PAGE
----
Now that the massive Gulf of Mexico oil spill has been at least temporarily staunched, BP is retrenching. They have a new chief executive and plans to set aside money that should cover their cleanup and compensation costs, and they're already talking about growth. One of the most interesting facets, to me at least, is that their plan rests on the assumption that they won't be found grossly negligent. I am no legal expert, but they may well be right, and that's a really important thing to understand. The media have had a field day excoriating BP as if they are uniquely bad, but really the problem is their whole industry.
I blogged about this back in June, and made the argument that the sheer scale of the oil industry makes spills simply inevitable. The news in the past week could not have done more to underscore that point. I learned that since the main Gulf spill started, there have been at least three other, unrelated oil spills in the Gulf of Mexico. Then I read about the pipeline leak in Southern Michigan; an incident so comparatively minor that it only gets a paragraph in the New York Times, because 'only' 800,000 gallons of oil fouled the Kalamazoo River. Not to mention the spill in Dalian, China last week, or almost 1000 spills per year in Nigeria. To focus on one incident or one company is to miss the bigger picture that this ongoing catastrophe is ultimately caused by the embedding of oil products through every level of our economy, and getting oil is inherently polluting and dangerous.
The impact of all this is not trivial. Paul Crane, a friend of Sustainable Seattle, described a recent trip to his native Florida recently in the Pensacola News Journal:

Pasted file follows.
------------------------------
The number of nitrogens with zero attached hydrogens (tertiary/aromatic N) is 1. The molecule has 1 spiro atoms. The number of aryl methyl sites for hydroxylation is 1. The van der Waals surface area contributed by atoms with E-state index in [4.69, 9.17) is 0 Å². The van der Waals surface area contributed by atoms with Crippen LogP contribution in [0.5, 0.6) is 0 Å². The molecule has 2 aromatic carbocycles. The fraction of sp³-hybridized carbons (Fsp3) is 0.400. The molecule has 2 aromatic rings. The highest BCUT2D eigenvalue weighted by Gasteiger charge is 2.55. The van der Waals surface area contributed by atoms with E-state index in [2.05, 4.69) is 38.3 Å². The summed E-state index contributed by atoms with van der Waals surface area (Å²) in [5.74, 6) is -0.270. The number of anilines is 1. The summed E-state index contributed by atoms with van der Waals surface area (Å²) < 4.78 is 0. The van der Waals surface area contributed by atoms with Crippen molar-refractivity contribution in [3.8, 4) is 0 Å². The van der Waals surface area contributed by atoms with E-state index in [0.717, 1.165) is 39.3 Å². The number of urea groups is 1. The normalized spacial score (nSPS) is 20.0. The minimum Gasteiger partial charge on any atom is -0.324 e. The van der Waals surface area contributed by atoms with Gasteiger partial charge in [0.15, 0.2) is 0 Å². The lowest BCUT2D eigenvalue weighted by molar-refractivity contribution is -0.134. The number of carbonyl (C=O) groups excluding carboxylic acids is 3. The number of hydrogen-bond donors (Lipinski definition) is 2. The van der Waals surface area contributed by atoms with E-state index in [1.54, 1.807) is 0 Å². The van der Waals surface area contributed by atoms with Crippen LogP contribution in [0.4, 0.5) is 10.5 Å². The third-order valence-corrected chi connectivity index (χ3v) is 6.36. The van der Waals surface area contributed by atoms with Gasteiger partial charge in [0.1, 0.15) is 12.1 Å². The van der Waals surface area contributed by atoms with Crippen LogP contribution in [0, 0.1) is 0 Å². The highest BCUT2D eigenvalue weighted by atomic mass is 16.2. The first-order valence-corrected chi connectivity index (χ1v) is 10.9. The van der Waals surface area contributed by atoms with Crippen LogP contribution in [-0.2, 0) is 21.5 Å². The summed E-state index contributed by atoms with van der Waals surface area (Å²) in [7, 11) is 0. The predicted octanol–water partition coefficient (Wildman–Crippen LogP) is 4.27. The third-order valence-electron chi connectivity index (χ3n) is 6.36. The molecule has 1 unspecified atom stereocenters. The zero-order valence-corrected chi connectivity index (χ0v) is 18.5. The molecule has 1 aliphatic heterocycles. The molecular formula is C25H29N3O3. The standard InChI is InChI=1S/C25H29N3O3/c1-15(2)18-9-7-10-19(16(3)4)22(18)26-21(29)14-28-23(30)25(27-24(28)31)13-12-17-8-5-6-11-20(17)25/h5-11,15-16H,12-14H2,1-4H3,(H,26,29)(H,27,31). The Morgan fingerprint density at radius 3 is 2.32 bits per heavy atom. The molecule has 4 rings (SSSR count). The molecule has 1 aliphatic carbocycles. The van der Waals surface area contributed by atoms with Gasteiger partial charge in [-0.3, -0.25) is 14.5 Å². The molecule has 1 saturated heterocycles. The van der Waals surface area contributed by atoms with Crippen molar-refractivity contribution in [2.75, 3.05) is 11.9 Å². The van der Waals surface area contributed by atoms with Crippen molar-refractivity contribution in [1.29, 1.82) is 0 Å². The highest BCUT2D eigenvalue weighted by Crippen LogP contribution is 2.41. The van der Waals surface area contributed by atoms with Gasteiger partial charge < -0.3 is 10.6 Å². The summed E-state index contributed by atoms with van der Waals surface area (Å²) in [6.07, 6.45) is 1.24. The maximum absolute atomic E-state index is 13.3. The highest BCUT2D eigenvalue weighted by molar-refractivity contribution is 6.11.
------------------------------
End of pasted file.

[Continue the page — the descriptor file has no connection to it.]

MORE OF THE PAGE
As the plane banked over Santa Rosa Island I remembered the many times and ways I have traveled to Pensacola, both to visit and to live there.
As a small child detraining from the L&N Hummingbird at Flomaton and hopping another train to Pensacola's station; later, in grade school and high school when I came to live in Pensacola, with the smells of the Gulf wafting through the car window as dawn broke, after an all-night drive. I remember, at night, lying awake listening to the whippoorwills calling through the pine and oak forests and awaiting endless weekends in the beach dunes, wearing Saturday smiles with my friends.
Now, returning yet again for a visit, I gaze through from the plane on an almost apocalyptic landscape. The coastal barrier island appears a ribbon of white sand with people-less beaches. Lots of cars parked and people scurrying around upland, but human-less in or near the water on a sunny day.
Several hundred yards off shore, just past the murky water, in the littoral zone that was always light emerald green, lay a dark, shiny sheen of oil that spread to the horizon. A sick feeling rose in my stomach and a small tear whelmed in my eye. What I had seen in newsprint and TV screen was now live, right before my eyes.
Only later, when I made my way to Casino Beach for an attempted swim, was the grim reality realized. The best metaphor I could conjure compares the yellow front loaders moving sand as a funeral procession in front of the dying Gulf's dead zone, an aquatic graveyard. As one friend, a native, put it, "I took some of my first steps on that beach, as did my children and grandchildren."
Today the beach sand has been classified as hazardous waste, and the Gulf is dying.
It's worth reading his whole letter, which goes on to suggest some solutions (and assigns blame a little differently from me). I wanted to share this excerpt to underscore that this is not an abstrtact issue. In the end people suffer because of our insatiable appetite for oil.